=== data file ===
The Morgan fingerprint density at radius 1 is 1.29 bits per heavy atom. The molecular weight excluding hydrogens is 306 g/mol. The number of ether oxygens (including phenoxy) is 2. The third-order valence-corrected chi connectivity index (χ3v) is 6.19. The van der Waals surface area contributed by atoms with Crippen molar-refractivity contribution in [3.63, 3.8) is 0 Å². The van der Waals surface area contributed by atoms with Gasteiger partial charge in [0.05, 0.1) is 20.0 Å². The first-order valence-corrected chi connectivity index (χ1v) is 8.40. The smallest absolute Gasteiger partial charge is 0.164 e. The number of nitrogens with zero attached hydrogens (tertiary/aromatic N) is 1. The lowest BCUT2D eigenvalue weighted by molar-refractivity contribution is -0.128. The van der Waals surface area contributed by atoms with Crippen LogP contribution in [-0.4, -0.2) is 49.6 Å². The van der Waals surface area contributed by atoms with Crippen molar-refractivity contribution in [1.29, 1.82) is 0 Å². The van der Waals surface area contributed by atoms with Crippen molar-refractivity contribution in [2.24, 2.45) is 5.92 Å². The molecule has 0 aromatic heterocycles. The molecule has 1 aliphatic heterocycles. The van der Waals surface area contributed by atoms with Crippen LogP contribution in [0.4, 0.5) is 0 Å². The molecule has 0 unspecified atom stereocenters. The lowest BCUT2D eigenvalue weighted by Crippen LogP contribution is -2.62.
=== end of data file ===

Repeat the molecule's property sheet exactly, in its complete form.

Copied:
The Morgan fingerprint density at radius 1 is 1.29 bits per heavy atom. The molecular weight excluding hydrogens is 306 g/mol. The number of ether oxygens (including phenoxy) is 2. The third-order valence-corrected chi connectivity index (χ3v) is 6.19. The van der Waals surface area contributed by atoms with Crippen molar-refractivity contribution in [3.63, 3.8) is 0 Å². The van der Waals surface area contributed by atoms with Gasteiger partial charge in [0.05, 0.1) is 20.0 Å². The first-order valence-corrected chi connectivity index (χ1v) is 8.40. The smallest absolute Gasteiger partial charge is 0.164 e. The number of nitrogens with zero attached hydrogens (tertiary/aromatic N) is 1. The lowest BCUT2D eigenvalue weighted by molar-refractivity contribution is -0.128. The van der Waals surface area contributed by atoms with Crippen LogP contribution in [-0.4, -0.2) is 49.6 Å². The van der Waals surface area contributed by atoms with Crippen molar-refractivity contribution in [1.29, 1.82) is 0 Å². The van der Waals surface area contributed by atoms with Crippen molar-refractivity contribution in [2.24, 2.45) is 5.92 Å². The molecule has 0 aromatic heterocycles. The molecule has 1 aliphatic heterocycles. The van der Waals surface area contributed by atoms with Crippen LogP contribution in [0.4, 0.5) is 0 Å². The molecule has 0 unspecified atom stereocenters. The lowest BCUT2D eigenvalue weighted by Crippen LogP contribution is -2.62.